Having been around for just over a decade, Disgaea has grown from it’s humble roots on the PlayStation 2 into an expansive worldwide franchise incorporating multiple games releases as well as both a manga and anime series.
Now claiming dominance over the strategy role-playing genre, the games have become renowned for their superior gaming mechanics, dynamic battlegrounds and comedic, sometimes over-the-top characters.
The series last saw a console release back in 2011 with Disgaea 4: A Promise Unforgotten on the PS3. Proving that the series was still very popular amongst fans of the genre Nippon Inchi made the unsurprising decision to port the game over to the PlayStation Vita, much as they did with Disgaea 3: Absence of Detention. Despite essentially being the same game but with a few handheld tweaks, the vita version has released under a different subtitle, Disgaea 4: A Promise Revisited.
The game follows the story of Valvatorez, a vampire whose 400 year old promise not to drink blood has left him with an odd fascination for sardines. Now working as something of a civil servant in Hades his job is to train Prinnies, basically human souls transformed into penguin looking servants. When the government orders the mass extermination of all Prinnies, Valvatorez and his loyal servant (who’s trying desperately to get his master to drink blood) attempt to put a stop to it and plot a rebellion against the corrupt government.
Battling their way through the Netherworld they join up with a number of allies, each with their own unique weapons and skill sets. Fuka, a young human girl who died, Desco, a monster created on Earth to be the ‘Final Weapon’, who was deemed a failure and cast to Hades, Death Emizel, the Netherworld President’s only son and Vulcanus, a thieving angel.
Despite being quite an interesting story it may not appeal to everyone, in many cases the characters are a little difficult for even the most experienced Disgaea players to handle, but don’t fret. Whilst the hardcore player can indulge in the political in’s and out’s of the underworld, the average gamers wanting to focus more purely on the RPG game-play can skip a lot of the less interesting stuff and still play an interesting play-through which sticks with the story.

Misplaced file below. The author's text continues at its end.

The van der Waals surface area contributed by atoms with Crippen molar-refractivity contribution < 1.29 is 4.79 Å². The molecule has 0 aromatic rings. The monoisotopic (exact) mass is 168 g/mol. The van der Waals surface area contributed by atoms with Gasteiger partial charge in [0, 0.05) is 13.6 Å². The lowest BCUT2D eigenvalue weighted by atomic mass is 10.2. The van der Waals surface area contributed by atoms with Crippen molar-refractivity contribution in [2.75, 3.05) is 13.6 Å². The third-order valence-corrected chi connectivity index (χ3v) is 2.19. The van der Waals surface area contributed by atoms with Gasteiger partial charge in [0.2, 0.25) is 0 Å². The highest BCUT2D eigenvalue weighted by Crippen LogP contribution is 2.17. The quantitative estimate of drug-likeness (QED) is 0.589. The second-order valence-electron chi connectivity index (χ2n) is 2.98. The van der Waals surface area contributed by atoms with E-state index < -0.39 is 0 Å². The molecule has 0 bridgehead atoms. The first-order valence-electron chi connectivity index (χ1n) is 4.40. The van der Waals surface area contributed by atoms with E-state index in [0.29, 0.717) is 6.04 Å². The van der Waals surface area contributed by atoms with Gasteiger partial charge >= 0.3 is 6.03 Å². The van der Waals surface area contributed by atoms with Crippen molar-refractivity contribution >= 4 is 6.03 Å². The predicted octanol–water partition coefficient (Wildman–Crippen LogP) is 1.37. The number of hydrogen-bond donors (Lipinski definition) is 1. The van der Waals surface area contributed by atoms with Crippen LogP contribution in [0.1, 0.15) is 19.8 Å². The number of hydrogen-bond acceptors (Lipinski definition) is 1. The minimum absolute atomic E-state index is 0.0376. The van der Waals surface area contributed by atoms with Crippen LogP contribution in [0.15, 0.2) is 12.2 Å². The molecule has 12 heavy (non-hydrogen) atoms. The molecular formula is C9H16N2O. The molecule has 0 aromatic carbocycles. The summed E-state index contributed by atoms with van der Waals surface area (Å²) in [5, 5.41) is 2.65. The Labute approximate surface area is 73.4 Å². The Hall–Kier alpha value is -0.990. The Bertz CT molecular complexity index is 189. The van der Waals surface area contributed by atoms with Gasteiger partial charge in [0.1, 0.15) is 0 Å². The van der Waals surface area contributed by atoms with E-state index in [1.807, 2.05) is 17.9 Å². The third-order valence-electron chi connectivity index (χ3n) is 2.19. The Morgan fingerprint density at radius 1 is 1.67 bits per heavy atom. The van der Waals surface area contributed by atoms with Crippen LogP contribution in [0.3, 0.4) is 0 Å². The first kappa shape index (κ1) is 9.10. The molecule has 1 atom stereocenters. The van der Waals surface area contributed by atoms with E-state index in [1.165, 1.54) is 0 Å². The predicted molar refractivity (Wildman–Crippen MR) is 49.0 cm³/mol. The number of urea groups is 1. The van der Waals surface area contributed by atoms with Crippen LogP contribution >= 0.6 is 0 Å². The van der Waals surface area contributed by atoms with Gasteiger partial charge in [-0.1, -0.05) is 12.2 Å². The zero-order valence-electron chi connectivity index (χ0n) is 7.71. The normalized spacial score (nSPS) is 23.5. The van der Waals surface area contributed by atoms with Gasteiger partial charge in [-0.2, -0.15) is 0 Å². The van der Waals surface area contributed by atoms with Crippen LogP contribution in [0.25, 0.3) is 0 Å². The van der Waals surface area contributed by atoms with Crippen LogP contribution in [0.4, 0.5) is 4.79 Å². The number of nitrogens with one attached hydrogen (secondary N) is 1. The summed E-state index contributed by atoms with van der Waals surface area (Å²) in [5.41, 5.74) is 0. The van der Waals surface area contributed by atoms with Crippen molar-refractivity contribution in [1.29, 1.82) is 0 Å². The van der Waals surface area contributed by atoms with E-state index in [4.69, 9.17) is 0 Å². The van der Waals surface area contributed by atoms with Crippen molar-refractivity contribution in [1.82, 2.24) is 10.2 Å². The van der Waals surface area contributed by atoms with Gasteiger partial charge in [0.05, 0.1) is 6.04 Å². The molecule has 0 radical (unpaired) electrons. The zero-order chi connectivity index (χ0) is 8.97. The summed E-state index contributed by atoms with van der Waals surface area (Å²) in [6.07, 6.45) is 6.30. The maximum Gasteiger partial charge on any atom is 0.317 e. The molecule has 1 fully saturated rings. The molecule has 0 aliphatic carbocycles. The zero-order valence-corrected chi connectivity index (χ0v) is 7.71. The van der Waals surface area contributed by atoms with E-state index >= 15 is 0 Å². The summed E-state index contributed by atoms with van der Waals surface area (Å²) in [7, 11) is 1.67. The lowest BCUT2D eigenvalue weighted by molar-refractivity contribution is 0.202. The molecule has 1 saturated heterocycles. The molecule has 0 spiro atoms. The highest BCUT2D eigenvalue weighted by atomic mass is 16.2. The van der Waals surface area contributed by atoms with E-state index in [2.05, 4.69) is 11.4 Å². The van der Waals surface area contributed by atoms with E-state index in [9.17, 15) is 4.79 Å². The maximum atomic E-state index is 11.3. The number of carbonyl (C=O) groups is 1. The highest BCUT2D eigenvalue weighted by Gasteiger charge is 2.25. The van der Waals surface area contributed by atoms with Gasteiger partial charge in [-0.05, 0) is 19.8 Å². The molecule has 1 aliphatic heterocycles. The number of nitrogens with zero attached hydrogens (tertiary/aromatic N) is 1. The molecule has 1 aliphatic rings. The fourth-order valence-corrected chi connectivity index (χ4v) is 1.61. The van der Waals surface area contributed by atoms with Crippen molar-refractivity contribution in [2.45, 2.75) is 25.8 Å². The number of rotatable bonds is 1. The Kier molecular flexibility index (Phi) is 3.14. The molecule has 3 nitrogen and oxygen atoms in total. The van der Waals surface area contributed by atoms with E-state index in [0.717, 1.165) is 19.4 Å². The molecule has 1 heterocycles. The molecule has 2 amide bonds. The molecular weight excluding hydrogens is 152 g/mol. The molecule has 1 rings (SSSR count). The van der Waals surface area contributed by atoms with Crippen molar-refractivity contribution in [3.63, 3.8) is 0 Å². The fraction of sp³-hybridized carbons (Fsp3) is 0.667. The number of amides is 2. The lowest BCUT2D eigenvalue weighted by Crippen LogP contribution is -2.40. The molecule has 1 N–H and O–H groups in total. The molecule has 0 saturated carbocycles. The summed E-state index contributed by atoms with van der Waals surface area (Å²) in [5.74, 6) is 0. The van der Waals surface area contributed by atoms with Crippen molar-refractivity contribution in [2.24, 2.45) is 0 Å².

That said the story is paced well and thanks to a non-linear playable environment, it never gets boring.
For those not familiar with the series, the gameplay is very different many SRPGs. The game moves away from the typical SRPG massive open-worlds and focuses on throwing you directly into the action with constantly changing battlegrounds. The game begins in a hub area, populated by a number of NPC vendors offering upgrades and new weapons and spells. From this location you will be able access the missions, as well as replay those you’ve already completed. Playing through the missions from the hub loads you straight into the battle so it’s important to makes sure all of your characters are equipped and ready to fight before hand.
The battlegrounds are grid-based and vary considerably is shape and size with the difficulty increasing as the game progresses. Like most games of the same genre the gameplay is turn based though you have the option to setup all characters with moves, attacks, defends and combos before actually executing the turn, meaning the strategy and tactics are at the forefront of how you play each turn. The complexity of attacks is purely down to the players tactics for the most part, in many cases it is just as easy to take down a bad guy using one or two players attacking as it is to engage in complex combo moves which ultimately defeat multiple enemies at once.
Where Disgaea keeps from being a tedious run of similar battles using the same characters is in the extra elements added to the environments. For one, the battlegrounds aren’t always flat with the presence of both Geoblock and Geo-panels, both of which lend an important mechanic to the otherwise standard game play. When entering a battle, the large of majority of the playable grid will be covered in a number of coloured panels, each of the colours corresponds to a unique bonus and effects both you and the enemies within that coloured area. These bonus range from stat boosts to changing the battle rules by disabling certain abilities or increasing the powers of others.
For a newbie to the franchise this can all seem overwhelming and overly complex at first but the game can certainly be praised for its detailed tutorials which go through every step of the gameplay during the early missions. Like any game it will take some time to learn the full spectrum of abilities but once you do the game is amazingly fun to play.
Graphically this game has a very particular style, it may not push the boundaries of what the Vita is capable of but it’s still a great looking game. The hand-drawn cartoon style animation mixed with a 2.5D environment offer the game something suited perfectly for the handheld experience.
The soundtrack fits the tone of the game perfectly, it goes from calm and ambient to loud and surreal in no time at all, much like the story. The voice-over work is well presented, including something of a voice-over veteran Troy Baker, most recently Joel in The Last Of Us.
Disgaea 4: A Promise Revisited isn’t a game for the masses and definitely not the easiest game for any newbie to the genre as whole. Despite that however it is a very enjoyable game for fans of the franchise and even those willing to give it the time and patience it needs to get the story going.
With literally hundreds and hundreds of hours of game-play this game will definitely appeal to the RPG hardcore and the added benefit of being mobile via the handheld device and not confined to the home means this game will likely do very well on it’s new platform.